One of the exciting developments is that many new growers are experimenting with varieties other than the traditional Chardonnay, Merlot and Cabernet Sauvignon. Growers are planting Italian and Spanish varieties as well. In the next 10 years, we’ll gradually learn what varieties are best suited for particular sites.

BE: What were the main criteria used to delineate Yadkin Valley as an appellation?

SS: The Yadkin Valley is an area that follows the contour of the Yadkin River. The elevation is a significant aspect of the region, ranging from about 1300 feet down to around 700 feet. This seems to provide the proper climatic conditions for wine grape growing in our region. The winters are not extreme but yet we observe temperatures in the teens overnight which help minimize fungus spores, insect populations and possibly Pierce's disease. Springtime normally brings ample rainfall. Our summers are usually hot and dry which drives sugar to optimum levels. The cool nights traditionally don’t start until September so later varieties (red varieties) benefit from this aspect. All in all, the growing season is long so that the vines have plenty of time to harden off even after harvest. This contributes to the health of vine for a month and a half or two before frost so that vines can slowly acclimate to cooler temperatures after harvest.

The soils vary from higher to lower elevations. The higher elevations tend to have higher percentages of organic matter contained in heavier clay. Clay soils have a greater moisture holding capacity, so during a long dry summer, vines will thrive. Some of the better vineyard sites are on slopes, so if heavy rains occur in the late summer, most of the water runs off. Some vineyards have tried to plant close to the river where the soils are sandy with silt and very well drained, but spring frost can be the worst enemy on these sites.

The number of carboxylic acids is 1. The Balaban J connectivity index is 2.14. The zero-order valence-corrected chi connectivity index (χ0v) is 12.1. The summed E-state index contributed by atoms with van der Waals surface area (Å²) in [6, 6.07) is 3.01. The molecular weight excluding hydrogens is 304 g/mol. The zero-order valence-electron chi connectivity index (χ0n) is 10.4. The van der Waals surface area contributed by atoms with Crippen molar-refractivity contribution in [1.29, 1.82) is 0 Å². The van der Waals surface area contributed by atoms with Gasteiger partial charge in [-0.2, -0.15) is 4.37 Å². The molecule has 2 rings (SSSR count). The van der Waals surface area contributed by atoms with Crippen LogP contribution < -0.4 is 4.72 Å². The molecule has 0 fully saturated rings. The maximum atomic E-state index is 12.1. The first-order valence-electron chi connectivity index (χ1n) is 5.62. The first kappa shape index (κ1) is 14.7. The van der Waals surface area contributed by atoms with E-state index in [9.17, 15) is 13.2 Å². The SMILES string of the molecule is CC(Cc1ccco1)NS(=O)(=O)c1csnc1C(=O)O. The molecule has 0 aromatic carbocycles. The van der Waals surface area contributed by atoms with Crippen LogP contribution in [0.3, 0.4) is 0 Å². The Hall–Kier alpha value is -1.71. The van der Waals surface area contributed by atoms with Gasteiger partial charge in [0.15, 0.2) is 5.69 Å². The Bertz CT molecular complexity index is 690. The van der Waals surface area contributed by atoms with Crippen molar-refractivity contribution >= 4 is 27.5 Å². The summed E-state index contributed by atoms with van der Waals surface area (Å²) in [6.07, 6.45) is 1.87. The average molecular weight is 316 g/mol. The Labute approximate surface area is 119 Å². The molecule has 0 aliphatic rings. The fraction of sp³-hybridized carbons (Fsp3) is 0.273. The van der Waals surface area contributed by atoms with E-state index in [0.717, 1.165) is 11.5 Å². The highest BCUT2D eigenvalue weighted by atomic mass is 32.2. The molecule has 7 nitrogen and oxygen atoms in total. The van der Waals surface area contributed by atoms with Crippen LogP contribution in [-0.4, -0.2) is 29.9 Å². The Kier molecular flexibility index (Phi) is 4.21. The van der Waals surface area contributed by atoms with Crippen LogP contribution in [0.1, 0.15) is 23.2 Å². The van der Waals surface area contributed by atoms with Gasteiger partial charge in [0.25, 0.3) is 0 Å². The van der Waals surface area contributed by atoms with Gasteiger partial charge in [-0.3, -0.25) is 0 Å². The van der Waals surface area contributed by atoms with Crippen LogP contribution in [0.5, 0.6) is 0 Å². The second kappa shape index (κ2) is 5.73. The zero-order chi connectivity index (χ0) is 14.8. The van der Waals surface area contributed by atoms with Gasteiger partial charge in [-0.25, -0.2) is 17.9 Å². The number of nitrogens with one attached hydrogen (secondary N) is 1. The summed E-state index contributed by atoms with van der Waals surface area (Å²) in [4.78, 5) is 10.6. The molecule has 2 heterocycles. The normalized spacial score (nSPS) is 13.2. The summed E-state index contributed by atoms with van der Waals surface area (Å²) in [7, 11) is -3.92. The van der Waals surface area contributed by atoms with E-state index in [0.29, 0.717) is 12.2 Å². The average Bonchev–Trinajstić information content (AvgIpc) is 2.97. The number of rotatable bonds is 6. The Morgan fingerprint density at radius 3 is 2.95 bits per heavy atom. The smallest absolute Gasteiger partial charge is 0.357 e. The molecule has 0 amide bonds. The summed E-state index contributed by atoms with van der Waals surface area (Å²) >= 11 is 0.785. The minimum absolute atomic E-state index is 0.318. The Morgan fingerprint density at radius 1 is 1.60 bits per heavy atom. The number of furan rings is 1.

BE: Has a greater understanding of the terroir of Yadkin led to changes in viticultural practices since you came here? I’m thinking of the trellising systems, for instance.

Vertical Shoot Positioning at Raylen Vineyards SS: Vertical shoot positioning or VSP has mostly been the system of choice. The open lyre system is showing up at various locations and it is proving to be the better choice on vigorous sites. The main change in viticultural practice is that trellis systems, whatever they may be, are more professionally installed. Many vineyards in the past used old locust trees or cedar trees for post. Minimal fixed wires (1-3 total) were used whereas now several catch wires (2-3 sets) that are movable during the growing season along with fruiting wires are being used.